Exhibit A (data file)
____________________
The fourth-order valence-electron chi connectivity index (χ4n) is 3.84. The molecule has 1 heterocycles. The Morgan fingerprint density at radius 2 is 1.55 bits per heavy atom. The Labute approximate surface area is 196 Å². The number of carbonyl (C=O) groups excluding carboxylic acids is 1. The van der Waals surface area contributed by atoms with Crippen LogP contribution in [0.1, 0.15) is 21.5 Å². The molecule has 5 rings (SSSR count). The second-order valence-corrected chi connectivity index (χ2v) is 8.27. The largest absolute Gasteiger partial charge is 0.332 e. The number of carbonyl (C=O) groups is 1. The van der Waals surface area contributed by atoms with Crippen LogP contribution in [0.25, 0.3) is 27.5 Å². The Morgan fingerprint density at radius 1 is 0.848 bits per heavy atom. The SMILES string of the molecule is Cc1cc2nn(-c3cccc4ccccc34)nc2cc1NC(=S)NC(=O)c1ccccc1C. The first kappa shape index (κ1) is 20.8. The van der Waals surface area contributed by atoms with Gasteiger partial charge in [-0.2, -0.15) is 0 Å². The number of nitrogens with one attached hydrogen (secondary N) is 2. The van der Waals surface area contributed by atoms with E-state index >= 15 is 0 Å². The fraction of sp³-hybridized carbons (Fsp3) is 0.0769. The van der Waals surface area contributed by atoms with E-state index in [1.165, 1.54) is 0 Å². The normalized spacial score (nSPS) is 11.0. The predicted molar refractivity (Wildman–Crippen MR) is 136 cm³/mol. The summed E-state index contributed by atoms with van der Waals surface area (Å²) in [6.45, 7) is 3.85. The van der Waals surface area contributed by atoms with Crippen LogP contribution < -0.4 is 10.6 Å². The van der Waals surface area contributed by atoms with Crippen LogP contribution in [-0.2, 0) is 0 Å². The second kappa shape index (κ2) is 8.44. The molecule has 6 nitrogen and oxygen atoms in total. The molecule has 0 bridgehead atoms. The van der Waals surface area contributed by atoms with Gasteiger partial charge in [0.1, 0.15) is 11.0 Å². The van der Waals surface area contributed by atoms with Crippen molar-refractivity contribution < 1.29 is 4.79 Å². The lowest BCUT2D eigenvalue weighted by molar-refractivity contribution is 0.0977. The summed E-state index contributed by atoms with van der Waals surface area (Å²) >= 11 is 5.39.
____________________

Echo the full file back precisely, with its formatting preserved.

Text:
The fourth-order valence-electron chi connectivity index (χ4n) is 3.84. The molecule has 1 heterocycles. The Morgan fingerprint density at radius 2 is 1.55 bits per heavy atom. The Labute approximate surface area is 196 Å². The number of carbonyl (C=O) groups excluding carboxylic acids is 1. The van der Waals surface area contributed by atoms with Crippen LogP contribution in [0.1, 0.15) is 21.5 Å². The molecule has 5 rings (SSSR count). The second-order valence-corrected chi connectivity index (χ2v) is 8.27. The largest absolute Gasteiger partial charge is 0.332 e. The number of carbonyl (C=O) groups is 1. The van der Waals surface area contributed by atoms with Crippen LogP contribution in [0.25, 0.3) is 27.5 Å². The Morgan fingerprint density at radius 1 is 0.848 bits per heavy atom. The SMILES string of the molecule is Cc1cc2nn(-c3cccc4ccccc34)nc2cc1NC(=S)NC(=O)c1ccccc1C. The first kappa shape index (κ1) is 20.8. The van der Waals surface area contributed by atoms with Gasteiger partial charge in [-0.2, -0.15) is 0 Å². The number of nitrogens with one attached hydrogen (secondary N) is 2. The van der Waals surface area contributed by atoms with E-state index >= 15 is 0 Å². The fraction of sp³-hybridized carbons (Fsp3) is 0.0769. The van der Waals surface area contributed by atoms with E-state index in [1.165, 1.54) is 0 Å². The normalized spacial score (nSPS) is 11.0. The predicted molar refractivity (Wildman–Crippen MR) is 136 cm³/mol. The summed E-state index contributed by atoms with van der Waals surface area (Å²) in [6.45, 7) is 3.85. The van der Waals surface area contributed by atoms with Crippen LogP contribution < -0.4 is 10.6 Å². The van der Waals surface area contributed by atoms with Crippen LogP contribution in [-0.2, 0) is 0 Å². The second kappa shape index (κ2) is 8.44. The molecule has 6 nitrogen and oxygen atoms in total. The molecule has 0 bridgehead atoms. The van der Waals surface area contributed by atoms with Gasteiger partial charge in [0.1, 0.15) is 11.0 Å². The van der Waals surface area contributed by atoms with Crippen molar-refractivity contribution < 1.29 is 4.79 Å². The lowest BCUT2D eigenvalue weighted by molar-refractivity contribution is 0.0977. The summed E-state index contributed by atoms with van der Waals surface area (Å²) >= 11 is 5.39.